The patient was admitted for observation. Within 24 hours, his symptoms had resolved, except for amnesia of the event. He assumed his correct identity and was fully aware of his current situation and the correct date. Internal medicine consultation found no medical cause for the patient's symptoms other than diazepam use.
Diazepam is a long-acting benzodiazepine that is useful for a variety of indications. The effects of benzodiazepines on memory have been reviewed.1-4 Although anterograde amnesia is a common side effect,2-4 retrograde amnesia (loss of memory of events that occurred before benzodiazepine administration) has not been demonstrated. One recent review stated, "The drugs clearly do not impair the recall of previously learned information."1 Several studies have found no significant effect on retrograde memory.5-7
This patient's case was similar to a dissociative fugue (he assumed a previous, different, identity), but a MEDLINE search yielded no reports of fugue associated with diazepam use. Akhtar and Brenner, in their review of fugue-like states,8 made no reference to benzodiazepines as a possible cause. Good9 mentioned that benzodiazepines can be associated with dissociative states but offered no evidence for this.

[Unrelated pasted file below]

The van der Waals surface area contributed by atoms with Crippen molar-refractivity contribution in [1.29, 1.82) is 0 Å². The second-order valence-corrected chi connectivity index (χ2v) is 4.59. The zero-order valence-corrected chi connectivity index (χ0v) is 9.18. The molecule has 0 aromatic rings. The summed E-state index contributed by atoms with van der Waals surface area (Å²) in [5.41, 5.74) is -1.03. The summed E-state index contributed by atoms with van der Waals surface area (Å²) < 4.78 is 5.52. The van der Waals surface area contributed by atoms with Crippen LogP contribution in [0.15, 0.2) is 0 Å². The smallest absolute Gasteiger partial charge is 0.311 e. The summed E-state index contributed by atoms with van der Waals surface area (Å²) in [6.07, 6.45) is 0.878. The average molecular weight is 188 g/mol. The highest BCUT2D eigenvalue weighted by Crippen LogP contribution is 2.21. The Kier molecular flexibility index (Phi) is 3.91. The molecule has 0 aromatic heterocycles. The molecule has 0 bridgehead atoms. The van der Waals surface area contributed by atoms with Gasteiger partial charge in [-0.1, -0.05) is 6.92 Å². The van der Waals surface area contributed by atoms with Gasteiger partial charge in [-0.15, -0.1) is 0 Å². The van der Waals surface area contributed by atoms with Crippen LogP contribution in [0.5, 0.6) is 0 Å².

In this case, the patient's symptoms were temporally associated with his first lifetime treatment with a benzodiazepine, and there was no other apparent cause for his problems. His symptoms resolved quickly, except for amnesia of the event. This case suggests that a short oral course of diazepam can lead to a brief fugue-like state with retrograde amnesia that has not been reported previously.
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3. Curran HV: Tranquilising memories: a review of the effects of benzodiazepines on human memory. Biol Psychol 1986; 23: 179-213.
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5. Liu S, Miller N, Wayne JD: Retrograde amnesia effects of intravenous diazepam in endoscopy patients. Gastrointest Endosc 1984; 30: 340-2.
6. Wolkowitz OM, Weingartner H, Thompson K, Pickar D, Paul SM, Hommer DW: Diazepam-induced amnesia: a neuropharmacological model of an "organic amnesic syndrome." Am J Psychiatry 1987; 144: 25-9.
7. Laskin JL, Williamson KG: An evaluation of the amnesic effects of diazepam sedation. J Oral Maxillofac Surg 1984; 42: 712-6.
8. Akhtar S, Brenner I: Differential diagnosis of fugue-like states. J Clin Psychiatry 1979; 40: 381-5.
9. Good MI: Substance-induced dissociative disorders and psychiatric nosology. J Clin Psychopharmacol 1989; 9: 88-93.
Guarantor: LCDR Edward D. Simmer, MC USN Contributor: LCDR Edward D. Simmer, MC USN
Division Psychiatrist, Second Marine Division, Camp Lejeune, NC 28542. The opinions expressed herein are those of the author and do not necessarily reflect those of the Department of the Navy, the Department of Defense, or the U.S. Government.
Previous presentations: Tidewater Academy of Psychiatry Meeting, Hampton, VA, April 1996; Braceland Symposium (poster), New York, NY, May 1996. This manuscript was received for review in May 1998. The revised manuscript was accepted for publication in October 1998.
Copyright Association of Military Surgeons of the United States Jun 1999